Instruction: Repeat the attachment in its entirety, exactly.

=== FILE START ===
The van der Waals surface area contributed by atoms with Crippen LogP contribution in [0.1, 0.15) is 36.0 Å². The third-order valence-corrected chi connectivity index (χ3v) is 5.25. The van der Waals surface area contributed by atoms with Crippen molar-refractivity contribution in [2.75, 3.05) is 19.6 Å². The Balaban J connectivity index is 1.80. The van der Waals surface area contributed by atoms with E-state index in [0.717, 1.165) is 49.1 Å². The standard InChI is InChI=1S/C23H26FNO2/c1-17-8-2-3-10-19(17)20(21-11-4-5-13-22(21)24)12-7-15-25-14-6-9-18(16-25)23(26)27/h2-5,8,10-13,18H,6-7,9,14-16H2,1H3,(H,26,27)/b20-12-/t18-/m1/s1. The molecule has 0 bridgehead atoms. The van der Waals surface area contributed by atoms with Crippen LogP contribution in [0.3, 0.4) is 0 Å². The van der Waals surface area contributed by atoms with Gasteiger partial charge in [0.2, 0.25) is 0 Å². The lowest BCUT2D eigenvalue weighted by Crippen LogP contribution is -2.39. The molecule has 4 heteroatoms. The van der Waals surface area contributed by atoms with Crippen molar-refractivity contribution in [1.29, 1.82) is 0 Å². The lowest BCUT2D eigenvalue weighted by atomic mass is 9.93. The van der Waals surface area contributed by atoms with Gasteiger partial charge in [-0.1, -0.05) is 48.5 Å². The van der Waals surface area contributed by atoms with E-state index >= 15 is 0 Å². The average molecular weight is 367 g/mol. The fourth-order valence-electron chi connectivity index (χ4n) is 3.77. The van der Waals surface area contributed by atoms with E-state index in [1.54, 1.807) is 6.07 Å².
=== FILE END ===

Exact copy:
The van der Waals surface area contributed by atoms with Crippen LogP contribution in [0.1, 0.15) is 36.0 Å². The third-order valence-corrected chi connectivity index (χ3v) is 5.25. The van der Waals surface area contributed by atoms with Crippen molar-refractivity contribution in [2.75, 3.05) is 19.6 Å². The Balaban J connectivity index is 1.80. The van der Waals surface area contributed by atoms with E-state index in [0.717, 1.165) is 49.1 Å². The standard InChI is InChI=1S/C23H26FNO2/c1-17-8-2-3-10-19(17)20(21-11-4-5-13-22(21)24)12-7-15-25-14-6-9-18(16-25)23(26)27/h2-5,8,10-13,18H,6-7,9,14-16H2,1H3,(H,26,27)/b20-12-/t18-/m1/s1. The molecule has 0 bridgehead atoms. The van der Waals surface area contributed by atoms with Crippen LogP contribution in [0.3, 0.4) is 0 Å². The van der Waals surface area contributed by atoms with Gasteiger partial charge in [0.2, 0.25) is 0 Å². The lowest BCUT2D eigenvalue weighted by Crippen LogP contribution is -2.39. The molecule has 4 heteroatoms. The van der Waals surface area contributed by atoms with Crippen molar-refractivity contribution in [1.29, 1.82) is 0 Å². The lowest BCUT2D eigenvalue weighted by atomic mass is 9.93. The van der Waals surface area contributed by atoms with Gasteiger partial charge in [-0.1, -0.05) is 48.5 Å². The van der Waals surface area contributed by atoms with E-state index >= 15 is 0 Å². The average molecular weight is 367 g/mol. The fourth-order valence-electron chi connectivity index (χ4n) is 3.77. The van der Waals surface area contributed by atoms with E-state index in [1.54, 1.807) is 6.07 Å².